Dec 7 2018 | By More

★★★☆☆  Political emotion

Traverse: Sat 1 – Sat 22 Dec2018
Review by Hugh Simpson
Tickets and details:  Book here.

There is much to admire about the staging of Mouthpiece at the Traverse, and even more about how it is acted. In the end, however, the play tantalises rather than delivers.

Two sides of Edinburgh collide in Kieran Hurley’s play, when apparently washed-up playwright Libby is saved from suicide on Salisbury Crags by Declan, a teenager with a penchant for drawing who is struggling with an abusive home life. An unlikely relationship follows, with much musing on the art of storytelling and who has access to power and culture.

Lorn Macdonald and Neve McIntosh in Mouthpiece. Pic: Roberto Ricciuti

The notion of the capital as a divided city was a well-worn one even in Stevenson’s day. While it is just as true of plenty of other places, it did have a special resonance when all of the social classes lived cheek by jowl – but that has not been the case since the building of the New Town, let alone the development of the peripheral housing scheme.

The way that so many are excluded from discussions that are conducted by a frighteningly small section of society is, of course, an important matter, made even more serious as a growing precariat are battered by austerity. However, the good intentions of the piece do not necessarily make for a coherent drama.

While Hurley’s script is unsurprisingly fizzing with ideas, it is an almost wilfully uneven thing that struggles to convince. Unsure as to whether it is a state-of-the-nation address or a love story, it ends up satisfying as neither.

Despite two magnetic central performances, the relationship between the characters never entirely rings true. Lorn Macdonald’s Declan is a ball of energy, emanating enough life for several shows, but the character has elements of the time-honoured Edinburgh radge that are just too knowing, and too much of the butt of patronising laughter.

stereotypical tropes

Neve McIntosh’s Libby, meanwhile, is a worryingly believable portrait of someone who has just made too many wrong decisions, but is once again wrapped up in just too many stereotypical tropes of the Edinburgh middle classes. Two worlds with so little knowledge of each other are never brought together enough for some of the odd lurches in their relationship to pay off.

Neve McIntosh in Mouthpiece. Photo by Roberto Ricciuti

What does not help is that so much of the discussion about the nature of storytelling is couched in discussions of the workings of the theatre, the structure of a drama and the hard life of a playwright – things that are of far less interest to audiences than the professionals sometimes think.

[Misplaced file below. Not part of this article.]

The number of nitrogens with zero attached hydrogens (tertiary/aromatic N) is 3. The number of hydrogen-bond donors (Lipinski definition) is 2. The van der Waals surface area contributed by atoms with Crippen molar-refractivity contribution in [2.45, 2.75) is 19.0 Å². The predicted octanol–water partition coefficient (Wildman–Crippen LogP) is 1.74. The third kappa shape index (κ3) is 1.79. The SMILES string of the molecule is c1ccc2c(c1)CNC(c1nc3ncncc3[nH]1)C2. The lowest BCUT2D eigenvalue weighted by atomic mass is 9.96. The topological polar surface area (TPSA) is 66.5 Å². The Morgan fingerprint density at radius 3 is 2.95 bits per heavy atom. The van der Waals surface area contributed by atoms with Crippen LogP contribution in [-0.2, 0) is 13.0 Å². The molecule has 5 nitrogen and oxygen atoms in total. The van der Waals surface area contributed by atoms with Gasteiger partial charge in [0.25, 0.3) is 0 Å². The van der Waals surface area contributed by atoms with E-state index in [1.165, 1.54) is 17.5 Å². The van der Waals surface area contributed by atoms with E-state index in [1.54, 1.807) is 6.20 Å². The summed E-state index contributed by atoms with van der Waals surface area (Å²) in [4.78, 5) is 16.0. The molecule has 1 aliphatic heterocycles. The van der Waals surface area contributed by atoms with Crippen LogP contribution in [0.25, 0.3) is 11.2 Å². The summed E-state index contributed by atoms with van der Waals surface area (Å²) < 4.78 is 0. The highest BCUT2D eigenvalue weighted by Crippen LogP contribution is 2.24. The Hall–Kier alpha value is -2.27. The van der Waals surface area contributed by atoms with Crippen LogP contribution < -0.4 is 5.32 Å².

It eventually becomes so self-consciously theatrical, including – spoiler alert and heaven help us – a depiction of a Q and A session after a play in the Traverse taking place in that very building. If that is your thing, you will love this, but there surely must be a case for a complete moratorium on all plays about theatre with characters who are playwrights.

Forced jokes about things being ‘meta’ are thoroughly unnecessary. What this means is, that rather than being thought-provoking, it ends up being the opposite – a self-referential piece that by its very nature closes off avenues of discussion rather than opening them up.

never less than impressive

The problem is one of too many ideas being insufficiently thought out, rather than a lack of them. The presentation of the play, meanwhile, is never less than impressive. Kai Fischer’s design is excellent, with superb use of projection and a set that works equally well as the Crags and as a depiction of Traverse One inside Traverse Two. Kim Moore’s sound design is equally good, with one moment (as music from Libby’s phone bleeds through into the whole auditorium) that is utterly magical.

Orla O’Loughlin’s direction, meanwhile, is gorgeously and characteristically limpid, making such apparently effortless use of the actors and the auditorium that it reinforces what a loss to the Edinburgh theatre scene her departure will be.

However, even such attention to detail – and the efforts of two excellent performers – cannot compensate for the infuriating nature of the narrative.

Running time: one hour and 30 minutes (no interval)
Traverse Theatre, 10 Cambridge Street, EH1 2ED
Saturday 1– Saturday 22 December 2018
Tues- Sat at 8.00 pm; Matinees: Thurs & Sat 2.30 pm.
Tickets and details:  Book here.

Lorn Macdonald and Neve McIntosh in Mouthpiece. Pic: Roberto Ricciuti


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